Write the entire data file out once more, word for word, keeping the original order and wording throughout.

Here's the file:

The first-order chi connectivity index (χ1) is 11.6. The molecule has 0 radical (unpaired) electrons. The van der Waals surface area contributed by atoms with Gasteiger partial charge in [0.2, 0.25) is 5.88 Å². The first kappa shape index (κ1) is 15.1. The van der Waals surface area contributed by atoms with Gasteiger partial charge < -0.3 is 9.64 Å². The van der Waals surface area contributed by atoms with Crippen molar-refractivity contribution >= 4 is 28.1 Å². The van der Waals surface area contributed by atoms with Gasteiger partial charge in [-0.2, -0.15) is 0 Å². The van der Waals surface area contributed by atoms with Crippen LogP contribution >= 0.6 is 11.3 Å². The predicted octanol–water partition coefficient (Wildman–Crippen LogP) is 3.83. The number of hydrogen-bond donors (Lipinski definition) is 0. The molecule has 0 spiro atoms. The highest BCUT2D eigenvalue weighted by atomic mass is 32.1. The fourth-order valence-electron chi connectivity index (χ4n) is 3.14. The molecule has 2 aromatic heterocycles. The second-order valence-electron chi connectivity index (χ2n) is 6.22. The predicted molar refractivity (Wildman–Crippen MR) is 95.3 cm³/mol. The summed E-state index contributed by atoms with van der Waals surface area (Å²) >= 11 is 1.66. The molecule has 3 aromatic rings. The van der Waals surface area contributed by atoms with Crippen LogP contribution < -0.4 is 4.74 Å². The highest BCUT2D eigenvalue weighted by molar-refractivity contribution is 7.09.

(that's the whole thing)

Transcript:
The first-order chi connectivity index (χ1) is 11.6. The molecule has 0 radical (unpaired) electrons. The van der Waals surface area contributed by atoms with Gasteiger partial charge in [0.2, 0.25) is 5.88 Å². The first kappa shape index (κ1) is 15.1. The van der Waals surface area contributed by atoms with Gasteiger partial charge < -0.3 is 9.64 Å². The van der Waals surface area contributed by atoms with Crippen molar-refractivity contribution >= 4 is 28.1 Å². The van der Waals surface area contributed by atoms with Gasteiger partial charge in [-0.2, -0.15) is 0 Å². The van der Waals surface area contributed by atoms with Crippen LogP contribution >= 0.6 is 11.3 Å². The predicted octanol–water partition coefficient (Wildman–Crippen LogP) is 3.83. The number of hydrogen-bond donors (Lipinski definition) is 0. The molecule has 0 spiro atoms. The highest BCUT2D eigenvalue weighted by atomic mass is 32.1. The fourth-order valence-electron chi connectivity index (χ4n) is 3.14. The molecule has 2 aromatic heterocycles. The second-order valence-electron chi connectivity index (χ2n) is 6.22. The predicted molar refractivity (Wildman–Crippen MR) is 95.3 cm³/mol. The summed E-state index contributed by atoms with van der Waals surface area (Å²) >= 11 is 1.66. The molecule has 3 aromatic rings. The van der Waals surface area contributed by atoms with Crippen LogP contribution < -0.4 is 4.74 Å². The highest BCUT2D eigenvalue weighted by molar-refractivity contribution is 7.09.